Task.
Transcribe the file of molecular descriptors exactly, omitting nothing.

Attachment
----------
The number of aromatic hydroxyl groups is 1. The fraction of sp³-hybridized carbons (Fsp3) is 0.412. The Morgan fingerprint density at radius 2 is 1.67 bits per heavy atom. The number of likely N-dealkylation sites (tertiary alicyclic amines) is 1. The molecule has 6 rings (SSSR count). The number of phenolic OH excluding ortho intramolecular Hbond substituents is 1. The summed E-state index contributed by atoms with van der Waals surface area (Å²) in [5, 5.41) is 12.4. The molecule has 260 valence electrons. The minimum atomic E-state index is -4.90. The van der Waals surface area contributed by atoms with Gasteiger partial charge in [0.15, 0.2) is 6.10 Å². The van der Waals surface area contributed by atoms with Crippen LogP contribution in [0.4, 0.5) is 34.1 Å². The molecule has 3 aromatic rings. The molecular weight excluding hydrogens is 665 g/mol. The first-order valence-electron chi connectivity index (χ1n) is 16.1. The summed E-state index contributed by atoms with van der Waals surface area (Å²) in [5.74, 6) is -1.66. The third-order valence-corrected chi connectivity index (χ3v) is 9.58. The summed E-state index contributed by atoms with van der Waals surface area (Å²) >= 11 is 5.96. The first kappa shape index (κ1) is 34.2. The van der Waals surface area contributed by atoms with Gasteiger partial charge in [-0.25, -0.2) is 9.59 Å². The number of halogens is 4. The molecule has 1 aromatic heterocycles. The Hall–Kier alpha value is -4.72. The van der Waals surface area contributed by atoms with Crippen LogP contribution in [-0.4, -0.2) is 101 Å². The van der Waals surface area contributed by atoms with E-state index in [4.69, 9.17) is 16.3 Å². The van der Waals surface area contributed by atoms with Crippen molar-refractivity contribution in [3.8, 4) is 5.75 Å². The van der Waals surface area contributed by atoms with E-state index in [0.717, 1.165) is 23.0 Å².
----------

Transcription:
The number of aromatic hydroxyl groups is 1. The fraction of sp³-hybridized carbons (Fsp3) is 0.412. The Morgan fingerprint density at radius 2 is 1.67 bits per heavy atom. The number of likely N-dealkylation sites (tertiary alicyclic amines) is 1. The molecule has 6 rings (SSSR count). The number of phenolic OH excluding ortho intramolecular Hbond substituents is 1. The summed E-state index contributed by atoms with van der Waals surface area (Å²) in [5, 5.41) is 12.4. The molecule has 260 valence electrons. The minimum atomic E-state index is -4.90. The van der Waals surface area contributed by atoms with Gasteiger partial charge in [0.15, 0.2) is 6.10 Å². The van der Waals surface area contributed by atoms with Crippen LogP contribution in [0.4, 0.5) is 34.1 Å². The molecule has 3 aromatic rings. The molecular weight excluding hydrogens is 665 g/mol. The first-order valence-electron chi connectivity index (χ1n) is 16.1. The summed E-state index contributed by atoms with van der Waals surface area (Å²) in [5.74, 6) is -1.66. The third-order valence-corrected chi connectivity index (χ3v) is 9.58. The summed E-state index contributed by atoms with van der Waals surface area (Å²) >= 11 is 5.96. The first kappa shape index (κ1) is 34.2. The van der Waals surface area contributed by atoms with Gasteiger partial charge in [-0.25, -0.2) is 9.59 Å². The number of halogens is 4. The molecule has 1 aromatic heterocycles. The Hall–Kier alpha value is -4.72. The van der Waals surface area contributed by atoms with Crippen LogP contribution in [-0.4, -0.2) is 101 Å². The van der Waals surface area contributed by atoms with E-state index in [4.69, 9.17) is 16.3 Å². The van der Waals surface area contributed by atoms with Crippen molar-refractivity contribution in [3.8, 4) is 5.75 Å². The van der Waals surface area contributed by atoms with E-state index in [0.717, 1.165) is 23.0 Å².